A vatican cardinal vowed to rid the Church of clerics who are sexual abusers. God willing -- but a tall order.
Sunday, February 14, 2010
Monday, February 08, 2010
A few things came to mind last Sunday, after hearing the readings. In the first reading, Isaiah is called, and he answers "Here I am, send me!" In the second, St. Paul talks about his commissioning to evangelize. The Gospel talks about some of the first of Jesus' disciples, and how they were called to become fishers of men. Hearing the readings and the excellent sermon of our parish priest, the following seemed noteworthy to me. First, all the commissioned men were aware of their sinfulness. St. Peter sums it up best: "Leave me Lord, I am a sinner!" But of course, the Lord loves him more than that. Second, they were called anyway. To Isaiah, these words were said:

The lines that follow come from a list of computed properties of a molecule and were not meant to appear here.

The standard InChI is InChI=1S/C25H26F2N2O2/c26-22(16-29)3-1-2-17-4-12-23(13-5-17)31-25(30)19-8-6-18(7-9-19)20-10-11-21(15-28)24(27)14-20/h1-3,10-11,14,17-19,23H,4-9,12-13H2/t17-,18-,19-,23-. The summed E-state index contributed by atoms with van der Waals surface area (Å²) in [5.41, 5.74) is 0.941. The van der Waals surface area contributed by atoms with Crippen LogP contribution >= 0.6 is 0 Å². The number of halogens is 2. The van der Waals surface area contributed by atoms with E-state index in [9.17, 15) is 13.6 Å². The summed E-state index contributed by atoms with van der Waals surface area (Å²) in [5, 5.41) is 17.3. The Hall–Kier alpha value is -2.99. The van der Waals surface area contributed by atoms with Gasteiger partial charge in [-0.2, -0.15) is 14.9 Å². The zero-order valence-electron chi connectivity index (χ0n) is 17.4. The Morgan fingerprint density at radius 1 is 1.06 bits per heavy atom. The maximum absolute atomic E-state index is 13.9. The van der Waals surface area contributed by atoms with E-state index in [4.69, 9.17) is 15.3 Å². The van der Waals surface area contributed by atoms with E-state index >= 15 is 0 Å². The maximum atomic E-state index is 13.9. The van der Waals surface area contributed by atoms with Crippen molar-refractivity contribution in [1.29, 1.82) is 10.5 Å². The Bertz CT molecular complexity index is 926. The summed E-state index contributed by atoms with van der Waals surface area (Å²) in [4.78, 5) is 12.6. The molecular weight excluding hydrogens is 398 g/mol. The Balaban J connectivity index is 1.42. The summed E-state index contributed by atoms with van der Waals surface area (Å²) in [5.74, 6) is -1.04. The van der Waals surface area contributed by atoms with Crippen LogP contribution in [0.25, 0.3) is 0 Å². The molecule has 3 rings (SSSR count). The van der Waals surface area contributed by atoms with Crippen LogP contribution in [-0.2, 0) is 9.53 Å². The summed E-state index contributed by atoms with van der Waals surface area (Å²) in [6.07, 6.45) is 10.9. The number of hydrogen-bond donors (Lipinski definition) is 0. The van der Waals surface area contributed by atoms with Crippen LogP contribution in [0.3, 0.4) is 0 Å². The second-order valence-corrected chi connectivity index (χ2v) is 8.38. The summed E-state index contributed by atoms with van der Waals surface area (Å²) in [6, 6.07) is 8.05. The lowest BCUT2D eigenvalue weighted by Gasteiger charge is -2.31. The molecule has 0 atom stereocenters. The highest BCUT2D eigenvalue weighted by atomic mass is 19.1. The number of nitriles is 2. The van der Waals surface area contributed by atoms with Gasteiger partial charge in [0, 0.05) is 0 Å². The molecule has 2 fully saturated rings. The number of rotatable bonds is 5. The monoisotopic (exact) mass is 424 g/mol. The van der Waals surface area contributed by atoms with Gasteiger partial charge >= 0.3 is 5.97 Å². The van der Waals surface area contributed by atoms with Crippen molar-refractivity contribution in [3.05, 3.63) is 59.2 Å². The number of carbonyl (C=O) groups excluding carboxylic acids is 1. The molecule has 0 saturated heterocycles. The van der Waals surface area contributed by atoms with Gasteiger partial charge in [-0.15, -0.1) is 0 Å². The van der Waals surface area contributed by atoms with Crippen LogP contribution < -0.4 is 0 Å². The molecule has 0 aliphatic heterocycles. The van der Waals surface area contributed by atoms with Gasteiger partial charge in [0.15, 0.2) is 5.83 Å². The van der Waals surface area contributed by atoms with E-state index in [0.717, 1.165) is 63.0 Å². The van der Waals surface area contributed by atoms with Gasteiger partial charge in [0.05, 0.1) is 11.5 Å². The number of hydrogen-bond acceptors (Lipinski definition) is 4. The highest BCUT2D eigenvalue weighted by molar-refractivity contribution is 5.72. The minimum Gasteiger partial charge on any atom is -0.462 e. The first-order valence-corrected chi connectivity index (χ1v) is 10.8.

|‘See now, this has touched your lips,|
your sin is taken away,
your iniquity is purged.’
Jesus says simply, "Do not be afraid."
It seems to me that here there are two aspects in this conversation between myself and God: to be aware of who God is, and of my sinfulness, and to dare to take His hand and follow after Him. I think that the former is necessary in order to get to the latter. Not because the Lord disdains the proud -- I think He calls everyone, great and small, good and bad. I think it is more the case that the proud may not be willing to take God's hand. They might instead say "I have it sorted." They might not be timid enough to dare cast their nets.
I have my own version of St. Peter's confession of guilt, and I can't say if it is good or bad, but it is how I find myself saying it. "Don't ever leave me Lord, I am a sinner! Where else can I go?" But I do pray that I will one day attain a level of faith and confidence in God so that I can stop saying that in nervous apprehension. Lord, I do believe, but please help my unbelief! But the answer is probably there already. I should put out into deep water and lower my net.
Friday, February 05, 2010
I attended Mark Shea's talk earlier at the Cardinal Knox Centre, a compact presentation (pardon the pun) of just the salient bits from his new book, "Mary, Mother of the Son"
There's also this interesting thread of discussion on predestination. Worth having a look